WHITE PLAINS, NEW YORK — May 5, 2008 — ConsumerLab.com announced today that two iron supplements failed to pass recent independent testing. One "high potency" iron supplement contained only 37% of it claimed iron. ConsumerLab.com warned that such a product should not be relied upon to treat iron deficiency anemia as the dose may be sub-potent. A second supplement was found to be contaminated with lead, containing an amount slightly above the limit set by the State of California and representing an unnecessary exposure to this toxic metal. Seventeen other iron supplements met their claims for iron and the purity standard for lead.
"It is disturbing that twenty percent of the iron supplements that we selected failed to meet quality standards," said Tod Cooperman, MD, President of ConsumerLab.com. "We hope consumers will use this information to carefully choose products that deliver what they promise without unwanted contaminants."
Iron is required to prevent and treat anemia. Deficiency is most common in menstruating women but also is commonly seen in children and pregnant women. Drugs that reduce stomach acid may impair iron absorption. Some evidence suggests that even mild iron deficiency may cause fatigue and impair learning, memory, and sports performance. Individual needs for supplemental iron range from none to more than two hundred milligrams per day and different forms may be better tolerated than others. According to Nutrition Business Journal, sales of iron supplements have grown steadily and reached $237 million in 2006, up 8% from the prior year.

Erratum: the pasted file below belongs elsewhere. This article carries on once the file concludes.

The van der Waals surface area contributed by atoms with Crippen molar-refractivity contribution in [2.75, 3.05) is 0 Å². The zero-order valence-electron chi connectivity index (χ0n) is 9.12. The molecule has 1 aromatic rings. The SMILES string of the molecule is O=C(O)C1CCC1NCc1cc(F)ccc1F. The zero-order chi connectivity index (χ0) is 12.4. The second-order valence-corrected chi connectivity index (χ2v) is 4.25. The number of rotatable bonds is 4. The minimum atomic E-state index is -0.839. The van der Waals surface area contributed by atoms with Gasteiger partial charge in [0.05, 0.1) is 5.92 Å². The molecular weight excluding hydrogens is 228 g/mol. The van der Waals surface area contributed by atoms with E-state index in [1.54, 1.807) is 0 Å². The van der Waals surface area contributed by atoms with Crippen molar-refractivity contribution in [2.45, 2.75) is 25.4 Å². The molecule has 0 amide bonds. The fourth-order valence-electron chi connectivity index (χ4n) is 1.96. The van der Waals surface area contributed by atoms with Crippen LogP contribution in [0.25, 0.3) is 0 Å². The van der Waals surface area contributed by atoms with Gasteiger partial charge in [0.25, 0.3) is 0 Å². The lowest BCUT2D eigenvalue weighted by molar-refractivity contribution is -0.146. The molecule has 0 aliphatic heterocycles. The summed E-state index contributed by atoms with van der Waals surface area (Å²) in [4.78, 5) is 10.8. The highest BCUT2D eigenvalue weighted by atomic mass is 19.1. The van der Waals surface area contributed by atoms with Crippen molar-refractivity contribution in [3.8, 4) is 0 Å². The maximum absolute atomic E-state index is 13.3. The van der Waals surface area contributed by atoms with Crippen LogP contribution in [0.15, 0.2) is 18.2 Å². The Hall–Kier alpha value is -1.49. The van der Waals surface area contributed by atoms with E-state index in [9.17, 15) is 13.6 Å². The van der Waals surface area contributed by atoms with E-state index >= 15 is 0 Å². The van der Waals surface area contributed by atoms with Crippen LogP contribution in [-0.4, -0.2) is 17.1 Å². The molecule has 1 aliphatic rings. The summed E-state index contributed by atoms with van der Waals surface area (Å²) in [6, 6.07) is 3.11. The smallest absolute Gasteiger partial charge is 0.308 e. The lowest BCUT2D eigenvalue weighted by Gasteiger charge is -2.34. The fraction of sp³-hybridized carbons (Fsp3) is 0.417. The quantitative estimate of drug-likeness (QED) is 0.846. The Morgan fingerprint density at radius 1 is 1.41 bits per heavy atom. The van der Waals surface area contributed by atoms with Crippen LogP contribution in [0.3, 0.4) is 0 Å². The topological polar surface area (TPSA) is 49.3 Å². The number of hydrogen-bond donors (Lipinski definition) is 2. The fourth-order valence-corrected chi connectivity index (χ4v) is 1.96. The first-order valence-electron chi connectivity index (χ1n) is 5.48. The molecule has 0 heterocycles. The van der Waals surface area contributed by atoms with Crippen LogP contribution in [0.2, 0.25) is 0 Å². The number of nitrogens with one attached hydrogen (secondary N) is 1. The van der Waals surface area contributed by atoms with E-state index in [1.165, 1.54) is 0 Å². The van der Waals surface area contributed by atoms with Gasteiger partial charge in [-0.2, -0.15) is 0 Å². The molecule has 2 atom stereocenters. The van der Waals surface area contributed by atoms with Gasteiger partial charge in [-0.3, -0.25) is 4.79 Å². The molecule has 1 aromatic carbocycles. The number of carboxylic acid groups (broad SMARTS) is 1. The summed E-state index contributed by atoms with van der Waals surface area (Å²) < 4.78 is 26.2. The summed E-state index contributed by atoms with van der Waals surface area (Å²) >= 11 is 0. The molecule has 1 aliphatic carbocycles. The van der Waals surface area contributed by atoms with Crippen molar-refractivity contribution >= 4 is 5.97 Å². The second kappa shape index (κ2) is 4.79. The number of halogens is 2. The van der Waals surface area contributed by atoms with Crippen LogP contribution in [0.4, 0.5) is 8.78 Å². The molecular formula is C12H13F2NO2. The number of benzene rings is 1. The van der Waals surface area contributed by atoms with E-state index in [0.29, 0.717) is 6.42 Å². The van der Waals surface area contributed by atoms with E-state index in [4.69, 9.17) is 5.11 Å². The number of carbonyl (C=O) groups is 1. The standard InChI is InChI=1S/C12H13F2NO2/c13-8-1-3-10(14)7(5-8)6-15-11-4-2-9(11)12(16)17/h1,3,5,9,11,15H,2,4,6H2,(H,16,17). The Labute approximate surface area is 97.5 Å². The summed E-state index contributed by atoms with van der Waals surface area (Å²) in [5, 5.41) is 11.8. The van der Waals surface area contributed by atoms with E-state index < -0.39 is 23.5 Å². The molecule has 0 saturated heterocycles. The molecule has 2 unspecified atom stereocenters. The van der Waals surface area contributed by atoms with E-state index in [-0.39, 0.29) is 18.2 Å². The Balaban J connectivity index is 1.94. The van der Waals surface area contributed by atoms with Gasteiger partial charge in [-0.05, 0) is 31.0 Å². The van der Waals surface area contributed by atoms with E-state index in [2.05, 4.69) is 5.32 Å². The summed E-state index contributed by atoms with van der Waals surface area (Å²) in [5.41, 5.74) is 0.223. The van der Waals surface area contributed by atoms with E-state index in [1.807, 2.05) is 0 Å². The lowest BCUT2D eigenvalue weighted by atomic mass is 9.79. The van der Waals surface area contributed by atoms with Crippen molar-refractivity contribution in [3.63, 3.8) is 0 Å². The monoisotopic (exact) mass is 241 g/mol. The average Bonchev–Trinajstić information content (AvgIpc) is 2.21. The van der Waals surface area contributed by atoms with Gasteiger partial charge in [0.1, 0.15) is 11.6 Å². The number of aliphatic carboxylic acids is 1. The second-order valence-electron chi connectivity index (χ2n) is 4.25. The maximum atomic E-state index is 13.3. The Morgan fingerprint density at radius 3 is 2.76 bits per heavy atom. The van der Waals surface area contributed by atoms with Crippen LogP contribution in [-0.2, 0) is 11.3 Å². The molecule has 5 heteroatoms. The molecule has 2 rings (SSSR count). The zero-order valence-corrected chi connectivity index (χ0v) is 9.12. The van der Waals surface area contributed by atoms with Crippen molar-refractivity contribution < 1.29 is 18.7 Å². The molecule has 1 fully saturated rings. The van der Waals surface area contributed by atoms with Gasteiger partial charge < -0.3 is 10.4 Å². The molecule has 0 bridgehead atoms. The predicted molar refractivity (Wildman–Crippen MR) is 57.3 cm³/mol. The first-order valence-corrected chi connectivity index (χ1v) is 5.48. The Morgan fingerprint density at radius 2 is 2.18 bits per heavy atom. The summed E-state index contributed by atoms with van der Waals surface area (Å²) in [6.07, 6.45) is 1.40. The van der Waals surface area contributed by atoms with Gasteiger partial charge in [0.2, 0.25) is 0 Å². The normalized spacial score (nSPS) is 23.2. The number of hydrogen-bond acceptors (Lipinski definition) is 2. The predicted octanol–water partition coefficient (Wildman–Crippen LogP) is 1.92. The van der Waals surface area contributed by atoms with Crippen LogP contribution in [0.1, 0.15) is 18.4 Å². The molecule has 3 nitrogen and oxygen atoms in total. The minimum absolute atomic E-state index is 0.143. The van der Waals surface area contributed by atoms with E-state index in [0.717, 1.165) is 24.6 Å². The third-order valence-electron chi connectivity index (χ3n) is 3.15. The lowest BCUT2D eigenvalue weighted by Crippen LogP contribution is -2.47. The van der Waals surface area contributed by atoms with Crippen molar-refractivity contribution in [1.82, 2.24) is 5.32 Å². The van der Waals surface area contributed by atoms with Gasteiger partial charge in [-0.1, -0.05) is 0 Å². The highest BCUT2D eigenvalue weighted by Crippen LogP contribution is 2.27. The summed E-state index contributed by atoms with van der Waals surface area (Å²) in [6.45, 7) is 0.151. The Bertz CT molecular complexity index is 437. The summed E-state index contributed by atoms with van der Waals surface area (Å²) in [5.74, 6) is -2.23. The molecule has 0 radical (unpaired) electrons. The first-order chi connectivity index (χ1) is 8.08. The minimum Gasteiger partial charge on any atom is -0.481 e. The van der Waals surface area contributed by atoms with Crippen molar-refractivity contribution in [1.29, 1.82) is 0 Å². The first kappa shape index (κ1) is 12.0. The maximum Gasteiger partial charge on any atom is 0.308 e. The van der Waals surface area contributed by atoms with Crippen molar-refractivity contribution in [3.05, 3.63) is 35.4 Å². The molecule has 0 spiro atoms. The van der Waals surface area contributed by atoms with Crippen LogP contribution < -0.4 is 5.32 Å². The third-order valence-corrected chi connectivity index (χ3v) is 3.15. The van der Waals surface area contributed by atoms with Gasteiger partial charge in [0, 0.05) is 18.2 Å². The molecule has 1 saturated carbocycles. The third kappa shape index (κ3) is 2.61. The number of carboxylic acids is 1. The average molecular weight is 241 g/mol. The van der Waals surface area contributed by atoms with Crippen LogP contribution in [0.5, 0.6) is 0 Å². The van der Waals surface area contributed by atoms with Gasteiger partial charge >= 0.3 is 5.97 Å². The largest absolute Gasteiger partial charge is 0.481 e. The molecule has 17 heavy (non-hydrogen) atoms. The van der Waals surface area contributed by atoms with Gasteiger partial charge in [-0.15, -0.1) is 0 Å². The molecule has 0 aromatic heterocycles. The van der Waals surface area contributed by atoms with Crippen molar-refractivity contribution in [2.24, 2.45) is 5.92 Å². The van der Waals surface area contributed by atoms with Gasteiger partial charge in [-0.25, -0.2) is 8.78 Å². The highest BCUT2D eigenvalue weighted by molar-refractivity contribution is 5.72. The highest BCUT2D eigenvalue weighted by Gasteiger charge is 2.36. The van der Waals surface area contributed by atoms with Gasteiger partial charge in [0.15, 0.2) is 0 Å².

The new report is available at www.consumerlab.com/reviews/Iron/iron/. The report includes results for nineteen products made with a variety of forms of iron, including carbonyl, chelate, fumarate, gluconate, succinate, and sulfate as well as plant-based iron. Dosage forms include capsule, liquid, time-release tablet, chewable tablet, or plain tablet. Nine of the products listed were tested at the request of their manufacturers through ConsumerLab.com's Voluntary Certification Program. Four additional products are listed that are similar to ones that passed testing but sold under different brand names. The report provides extensive information on using iron and an article about clinical studies with iron.
Brands included in the report are Bluebonnet, Duane Reade, Fergon (Bayer), Floradix, Integrative Therapeutics, Kroger, Nature's Bounty, Nature Made, Nature's Plus, New Chapter, Puritan's Pride, Slow Fe (Novartis), Smartcare, Sundown, Twinlab, Vitamin Shoppe, Vitamin World, and Vitron-C. Reviews of many other popular supplements are available from ConsumerLab.com. New Reviews to be released online in coming months include omega-3 fatty acids from fish and marine oils, nutrition bars, red yeast rice, supplements used for menopause, and vitamin A.
ConsumerLab.com is a leading provider of consumer information and independent evaluations of products that affect health and nutrition. The company is privately held and based in Westchester County, New York. It has no ownership from, or interest in, companies that manufacture, distribute, or sell consumer products. ConsumerLab.com is affiliated with PharmacyChecker.com (www.PharmacyChecker.com), an evaluator of online pharmacies. Subscription to ConsumerLab.com is available online. For group subscriptions, Technical Reports, or product testing contact Lisa Sabin, Vice President for Business Development, at email@example.com.